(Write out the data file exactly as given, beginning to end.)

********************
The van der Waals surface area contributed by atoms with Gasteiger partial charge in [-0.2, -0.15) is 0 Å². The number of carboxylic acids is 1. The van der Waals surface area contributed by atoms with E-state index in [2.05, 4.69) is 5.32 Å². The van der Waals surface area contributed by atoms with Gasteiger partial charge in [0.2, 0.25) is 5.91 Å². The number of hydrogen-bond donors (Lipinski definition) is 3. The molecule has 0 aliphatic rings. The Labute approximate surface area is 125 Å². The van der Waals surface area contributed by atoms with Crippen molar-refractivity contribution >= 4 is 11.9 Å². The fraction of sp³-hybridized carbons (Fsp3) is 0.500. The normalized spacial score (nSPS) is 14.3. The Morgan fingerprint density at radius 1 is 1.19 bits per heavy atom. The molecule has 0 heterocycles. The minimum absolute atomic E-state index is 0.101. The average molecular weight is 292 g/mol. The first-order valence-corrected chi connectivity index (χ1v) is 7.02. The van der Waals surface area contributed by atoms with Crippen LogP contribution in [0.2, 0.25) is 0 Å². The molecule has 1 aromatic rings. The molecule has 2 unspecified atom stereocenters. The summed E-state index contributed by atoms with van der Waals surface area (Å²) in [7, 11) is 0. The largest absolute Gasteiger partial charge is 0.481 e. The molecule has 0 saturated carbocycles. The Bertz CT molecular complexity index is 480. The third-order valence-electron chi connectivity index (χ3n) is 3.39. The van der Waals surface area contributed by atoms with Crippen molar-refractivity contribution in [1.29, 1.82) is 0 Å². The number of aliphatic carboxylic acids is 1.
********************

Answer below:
The van der Waals surface area contributed by atoms with Gasteiger partial charge in [-0.2, -0.15) is 0 Å². The number of carboxylic acids is 1. The van der Waals surface area contributed by atoms with E-state index in [2.05, 4.69) is 5.32 Å². The van der Waals surface area contributed by atoms with Gasteiger partial charge in [0.2, 0.25) is 5.91 Å². The number of hydrogen-bond donors (Lipinski definition) is 3. The molecule has 0 aliphatic rings. The Labute approximate surface area is 125 Å². The van der Waals surface area contributed by atoms with Crippen molar-refractivity contribution >= 4 is 11.9 Å². The fraction of sp³-hybridized carbons (Fsp3) is 0.500. The normalized spacial score (nSPS) is 14.3. The Morgan fingerprint density at radius 1 is 1.19 bits per heavy atom. The molecule has 0 heterocycles. The minimum absolute atomic E-state index is 0.101. The average molecular weight is 292 g/mol. The first-order valence-corrected chi connectivity index (χ1v) is 7.02. The van der Waals surface area contributed by atoms with Crippen LogP contribution in [0.2, 0.25) is 0 Å². The molecule has 1 aromatic rings. The molecule has 2 unspecified atom stereocenters. The summed E-state index contributed by atoms with van der Waals surface area (Å²) in [7, 11) is 0. The largest absolute Gasteiger partial charge is 0.481 e. The molecule has 0 saturated carbocycles. The Bertz CT molecular complexity index is 480. The third-order valence-electron chi connectivity index (χ3n) is 3.39. The van der Waals surface area contributed by atoms with Crippen molar-refractivity contribution in [1.29, 1.82) is 0 Å². The number of aliphatic carboxylic acids is 1.